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The masked dance from Dolung Goempa

The Dolungpai Raksha champon perform the dance

Tshechu: Believed to have been introduced by the second Je Khenpo Khenchen Sonam Yoezer during the 17th century, the Dolungpai Raksha is one of the most unique chams of the Wangdue tsechu.

Unlike other chams, which are performed by monks and dancers, it is the champon (lead mask dancer) of Dolung Goempa in Bjena gewog who performs the cham twice during the second day of the tsechu. The champon has to come from the family of Dolungpai Raksha champons.

Tshering Penjore, 29, is the present champon. He replaced his father four years ago. His father performed the cham for more than 28 years.

Tshering studied traditional arts at the Zorig Chusum of Traditional Arts. He said his father insisted he learn the cham and replace him as champon, as he was aging.

He said it took him at least seven years to become a champon as he had to pass many forms of chams.  “At Dolung Goempa I had to start with Neypai-cham, Laynyen cham and then Chamju,” he said. “Only after completing the role of Chamju, I became champon.” His father was champon when he was the chamju.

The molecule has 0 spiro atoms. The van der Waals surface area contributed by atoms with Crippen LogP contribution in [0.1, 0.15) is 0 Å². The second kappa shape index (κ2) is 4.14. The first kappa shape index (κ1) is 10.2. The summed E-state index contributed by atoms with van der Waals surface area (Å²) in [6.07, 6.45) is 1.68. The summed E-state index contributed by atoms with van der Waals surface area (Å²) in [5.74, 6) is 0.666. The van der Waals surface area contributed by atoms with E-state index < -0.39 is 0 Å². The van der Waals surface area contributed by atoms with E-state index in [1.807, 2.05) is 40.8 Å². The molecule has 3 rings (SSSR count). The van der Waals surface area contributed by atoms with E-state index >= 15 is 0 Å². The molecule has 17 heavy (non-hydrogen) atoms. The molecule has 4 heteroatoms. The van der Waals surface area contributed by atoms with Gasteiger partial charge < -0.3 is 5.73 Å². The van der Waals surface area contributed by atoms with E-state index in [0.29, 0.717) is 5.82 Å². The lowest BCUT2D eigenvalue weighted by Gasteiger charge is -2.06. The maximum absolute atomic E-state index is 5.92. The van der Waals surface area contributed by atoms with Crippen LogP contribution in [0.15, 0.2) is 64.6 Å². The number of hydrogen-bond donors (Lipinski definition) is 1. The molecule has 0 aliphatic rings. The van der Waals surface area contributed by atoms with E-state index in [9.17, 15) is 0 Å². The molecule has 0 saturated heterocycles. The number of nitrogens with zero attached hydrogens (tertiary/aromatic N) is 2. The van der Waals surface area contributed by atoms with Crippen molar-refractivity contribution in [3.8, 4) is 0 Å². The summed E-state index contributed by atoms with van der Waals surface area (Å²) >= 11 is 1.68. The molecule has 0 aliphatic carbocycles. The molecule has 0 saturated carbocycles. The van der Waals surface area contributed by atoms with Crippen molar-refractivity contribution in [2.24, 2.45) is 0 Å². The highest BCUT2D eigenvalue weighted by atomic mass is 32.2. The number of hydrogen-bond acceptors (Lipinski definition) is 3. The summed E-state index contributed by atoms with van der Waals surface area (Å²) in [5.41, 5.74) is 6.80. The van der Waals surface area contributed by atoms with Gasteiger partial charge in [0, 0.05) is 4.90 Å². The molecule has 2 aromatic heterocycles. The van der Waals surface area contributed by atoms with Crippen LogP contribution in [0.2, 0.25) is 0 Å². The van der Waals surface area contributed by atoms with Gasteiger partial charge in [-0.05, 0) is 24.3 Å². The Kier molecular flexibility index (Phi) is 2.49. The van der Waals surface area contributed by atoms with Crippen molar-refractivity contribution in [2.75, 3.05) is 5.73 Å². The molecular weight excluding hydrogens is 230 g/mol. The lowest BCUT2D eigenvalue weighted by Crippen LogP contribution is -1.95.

Tshering said village elders told him that the local cham was included in the dzongkhag cham after the Dolungpai Raksha mask, which was displayed amongst masks from across the dzongkhag at the Wangdue Dzong.

Tshering said there are two types of Dolungpai-Raksha mask. The original one at Dolung Goempa was believed to have originated naturally and is considered the most sacred mask. It was never worn while performing the cham but displayed for public blessings on religious occasions.

The champon said the mask that is used when performing the Raksha cham today was made by Khenchen Sonam Yoezer but it is not known when it was made.

The dance, originated and performed at the Dolung goempa, was introduced to divert the concentration of the mermaid (Tshomem) who was interrupting the construction of the Wangdue bridge. It was believed that whatever was constructed during the day got destroyed at night by the Tshomem.

Dawa Gyelmo | Wangdue

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